Drama vs. Demographics in the S.744 Debate

By David North on June 27, 2013

I have been both fascinated with, and appalled by, the over-emphasis on border security in the current debates about the legalization of some 11 million illegal aliens.

It is as if the minds of Congress have slipped into reverse historical gear, and are dealing with the high drama of the wars between the U.S. Cavalry and the Indians on the western frontier during the 1800s.

Instead of voting for more horses and for more men for the U.S. Army, as it once did, Capitol Hill now votes for more drones and more Border Patrol Agents (not that the latter are not needed), thus focusing hard on the drama of the border. (In the process they all but ignore the 40 percent of the illegal alien population made up of visa overstayers.)

Further, everyone is trying to figure out the best way to measure the number of illicit arrivals across the Rio Grande and the rest of the border, and whether that flow is low enough to warrant legalizing millions of resident illegal aliens.

Yes, more fences (if they were to be really funded) and more agents would be helpful. Yes, it would be nice to know how often the border is violated. But the real way to evaluate the problems caused by illegal immigration is quite different, and much easier to measure than the flows into the United States from Mexico.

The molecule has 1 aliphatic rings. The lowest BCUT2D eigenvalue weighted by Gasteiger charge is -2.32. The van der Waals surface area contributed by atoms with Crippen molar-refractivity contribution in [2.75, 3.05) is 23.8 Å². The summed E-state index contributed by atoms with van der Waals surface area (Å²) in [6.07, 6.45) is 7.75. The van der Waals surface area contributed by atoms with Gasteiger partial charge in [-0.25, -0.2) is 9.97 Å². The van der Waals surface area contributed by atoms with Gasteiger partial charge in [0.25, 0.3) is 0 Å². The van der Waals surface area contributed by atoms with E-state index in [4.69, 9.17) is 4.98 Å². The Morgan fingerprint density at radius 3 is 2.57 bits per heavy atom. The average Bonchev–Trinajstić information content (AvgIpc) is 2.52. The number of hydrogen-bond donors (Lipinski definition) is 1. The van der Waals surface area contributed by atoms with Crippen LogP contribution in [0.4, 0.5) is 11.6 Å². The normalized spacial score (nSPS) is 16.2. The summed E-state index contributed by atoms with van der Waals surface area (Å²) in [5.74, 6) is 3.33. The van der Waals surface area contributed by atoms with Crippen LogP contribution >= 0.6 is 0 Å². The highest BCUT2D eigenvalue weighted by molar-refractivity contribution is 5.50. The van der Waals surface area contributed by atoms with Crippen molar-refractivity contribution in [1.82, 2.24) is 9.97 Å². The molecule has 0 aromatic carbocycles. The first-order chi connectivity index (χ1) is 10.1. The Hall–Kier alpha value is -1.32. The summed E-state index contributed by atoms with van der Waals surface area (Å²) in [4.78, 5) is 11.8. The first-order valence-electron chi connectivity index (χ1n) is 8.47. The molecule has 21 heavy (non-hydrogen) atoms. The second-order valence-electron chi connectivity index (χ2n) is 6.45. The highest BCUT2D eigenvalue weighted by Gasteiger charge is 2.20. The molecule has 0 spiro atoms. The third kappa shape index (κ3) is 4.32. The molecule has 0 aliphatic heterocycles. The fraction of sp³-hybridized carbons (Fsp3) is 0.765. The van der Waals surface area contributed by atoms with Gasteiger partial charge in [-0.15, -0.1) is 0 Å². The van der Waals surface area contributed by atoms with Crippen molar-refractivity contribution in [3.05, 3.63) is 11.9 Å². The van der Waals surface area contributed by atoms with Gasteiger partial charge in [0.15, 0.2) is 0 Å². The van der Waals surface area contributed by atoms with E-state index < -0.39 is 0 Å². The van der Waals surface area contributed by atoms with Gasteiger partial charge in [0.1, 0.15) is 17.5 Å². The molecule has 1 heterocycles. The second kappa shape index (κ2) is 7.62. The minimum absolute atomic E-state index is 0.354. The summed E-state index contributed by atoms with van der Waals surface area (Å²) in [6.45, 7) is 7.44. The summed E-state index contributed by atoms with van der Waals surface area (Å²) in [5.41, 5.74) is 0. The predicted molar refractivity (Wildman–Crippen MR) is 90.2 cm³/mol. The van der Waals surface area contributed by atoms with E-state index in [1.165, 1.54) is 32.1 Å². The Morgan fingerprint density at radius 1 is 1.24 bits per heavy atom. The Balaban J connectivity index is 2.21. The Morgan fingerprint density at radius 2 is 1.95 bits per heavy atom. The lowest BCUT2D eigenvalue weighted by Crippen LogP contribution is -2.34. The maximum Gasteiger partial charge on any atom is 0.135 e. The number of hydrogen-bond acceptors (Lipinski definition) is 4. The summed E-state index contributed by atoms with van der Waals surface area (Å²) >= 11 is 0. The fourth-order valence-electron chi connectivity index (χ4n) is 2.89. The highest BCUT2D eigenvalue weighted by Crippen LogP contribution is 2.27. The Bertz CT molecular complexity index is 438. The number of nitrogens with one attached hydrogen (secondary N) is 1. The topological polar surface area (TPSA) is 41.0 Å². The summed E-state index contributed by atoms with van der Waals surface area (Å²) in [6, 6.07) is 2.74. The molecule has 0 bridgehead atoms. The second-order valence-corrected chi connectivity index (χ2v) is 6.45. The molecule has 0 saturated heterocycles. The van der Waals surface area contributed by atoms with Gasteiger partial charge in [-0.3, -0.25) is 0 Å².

It is simple, and simply overlooked.

That is the size of the illegal alien population in the United States, and the question of whether it is growing, stable, or declining. If it is more or less stable, or growing, we have, in my mind, no reason to run an amnesty that will only make matters worse.

Meanwhile, the Office of Immigration Statistics (in DHS) has been estimating the size of the illegal population for years, as can be seen here.

If and when that population is declining, and has been doing so steadily and substantially for several years, then we might consider legalizing the remaining remnants of the illegal population — but not before.

Yes, the illicit traffic over the border is a problem, but a more significant problem is the presence, nationwide, of millions of illegal entrants, mostly with limited education, bloating the population, running down wage levels for resident low-skill workers, and, over time, running up welfare costs.

To cope with this, Congress could easily construct a "trigger" of, say, an annual reduction of the illegal alien population by 1.5- 2.0 million a year for three or four consecutive years and if and when this is achieved, then consider a legalization program.

Congress should, at the same time, stipulate that the estimates of that population would have to be made with the same methodology that has been used in recent years by the Office of Immigration Statistics, preferably by the same staff members who have devised the annual estimates. Those professionals might be given something like the security of tenure enjoyed by federal judges to protect them from the political pressures that might be coming from the Secretary of DHS.

This rational approach, of course, is unlikely to pass Congress because that body likes drama, wants quick action on legalization, and is overly susceptible to the big business lobbyists' seductive pitch that the illegals really are not harming the nation any way.